Spacetime Heals All Wounds
A review of Ashanti Fortson's smallness
September 14, 2018 at 9:00 am
In space, can anyone hear you cry?
Just as on Earth, it probably depends, based on the situation. When you suffer a major setback or confront an obstacle, do you isolate yourself, or do you look around for help? Perhaps, as with the characters in Ashanti Fortson’s tender space drama, it’s a little of both. Not too long ago, I came across and reviewed Fortson’s Galanthus, a webcomic about a young space mechanic who flees an oppressive environment in search of a better life. Forston’s latest work, a stand-alone comic called smallness, continues in the vein of telling cathartic, personal stories against a fantastical, expansive landscape.
smallness begins with a tense intergalactic phone call from Akma, our young protagonist, to her parents. She’s telling them she’ll be away on an important assignment, but something is clearly wrong: despite her parents’ eagerness to hear about her work, Akma is terse and vague, fidgeting uncomfortably. She hasn’t been promoted, it turns out, but fired — and not for a minor or unfair reason, but for a legitimately consequential mistake with lasting impact. In smallness, Forston tells the story of Akma’s search for escape, relief, and peace as she deals with this huge blow to her career and her identity, and they do so beautifully, with great care and good humor. On the very first page, amidst a glistening metropolis, at the feet of a giant statue of an anonymous noble figure, Akma simply inserts a coin into a box and picks up a curly-corded phone receiver to talk to people in a whole other galaxy.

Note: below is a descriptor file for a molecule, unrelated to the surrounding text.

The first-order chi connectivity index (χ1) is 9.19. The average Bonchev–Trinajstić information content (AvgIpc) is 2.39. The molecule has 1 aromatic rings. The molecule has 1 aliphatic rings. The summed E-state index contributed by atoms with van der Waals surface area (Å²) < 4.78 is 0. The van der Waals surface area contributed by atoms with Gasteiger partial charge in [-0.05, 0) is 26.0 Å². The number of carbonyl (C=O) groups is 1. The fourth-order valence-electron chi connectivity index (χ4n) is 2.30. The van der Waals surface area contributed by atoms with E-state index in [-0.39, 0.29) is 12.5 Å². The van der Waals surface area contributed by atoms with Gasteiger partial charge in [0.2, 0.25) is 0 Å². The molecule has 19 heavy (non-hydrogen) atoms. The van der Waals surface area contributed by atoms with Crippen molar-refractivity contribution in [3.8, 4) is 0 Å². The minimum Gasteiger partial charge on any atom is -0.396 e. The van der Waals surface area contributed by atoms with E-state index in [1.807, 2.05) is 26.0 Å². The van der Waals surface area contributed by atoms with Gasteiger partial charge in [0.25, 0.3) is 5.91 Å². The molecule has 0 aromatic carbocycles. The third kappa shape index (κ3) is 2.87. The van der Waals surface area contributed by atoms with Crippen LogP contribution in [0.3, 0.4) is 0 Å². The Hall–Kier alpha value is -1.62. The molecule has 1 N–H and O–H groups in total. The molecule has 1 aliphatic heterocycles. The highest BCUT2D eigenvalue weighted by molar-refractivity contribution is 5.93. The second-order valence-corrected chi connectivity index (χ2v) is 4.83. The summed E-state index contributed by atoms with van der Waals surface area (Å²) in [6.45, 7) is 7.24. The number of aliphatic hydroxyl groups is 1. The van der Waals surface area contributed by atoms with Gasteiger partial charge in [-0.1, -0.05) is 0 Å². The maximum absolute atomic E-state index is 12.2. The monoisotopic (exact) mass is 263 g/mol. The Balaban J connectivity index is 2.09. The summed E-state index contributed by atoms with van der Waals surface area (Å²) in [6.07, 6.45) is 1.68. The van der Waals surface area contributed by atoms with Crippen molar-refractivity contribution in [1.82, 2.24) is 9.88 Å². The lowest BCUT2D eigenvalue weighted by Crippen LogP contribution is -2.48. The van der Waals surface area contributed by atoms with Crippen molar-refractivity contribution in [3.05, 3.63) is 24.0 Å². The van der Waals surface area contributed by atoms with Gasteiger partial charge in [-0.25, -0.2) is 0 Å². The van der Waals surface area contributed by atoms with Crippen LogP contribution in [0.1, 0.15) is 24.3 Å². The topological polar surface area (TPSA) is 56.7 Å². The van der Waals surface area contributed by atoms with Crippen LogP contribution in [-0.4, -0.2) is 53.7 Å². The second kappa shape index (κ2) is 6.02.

This first charming gag is a simple, but effective detail in a comic that’s chock full of small, quiet moments that say so much about Akma and her inner life without a word of dialogue. For two whole pages following the opening conversation, Akma begins her journey exhausted and burdened (judging by her heavy sighs and relentless frowns) even as tantalizing landscapes rush around her. It wasn’t until my second reading of the comic that I realized that one of the more lovely and strange vistas — a handful of domed buildings and tall towers in ruins, seen (and frowned at) by Akma on her flight out of dodge — is actually the result of Akma’s dramatic accident. It isn’t until page 7 that we hear the truth of Akma’s situation in her words, but when we do, it hits like 3gs of force, with a moodily purple-and-gold lit rocket launch, and my new favorite one-liner.
Before this moment, Akma had a lot to prove, and big shoes to fill. Now that it’s all over, it’s no wonder that she first chooses to seek comfort in escape. After all, in space, there’s plenty to escape to, giving Fortson a chance to show off more of their utterly enchanting color work on a jewel-toned ocean planet that looks like it came out of Sailor Neptune’s gayest dreams.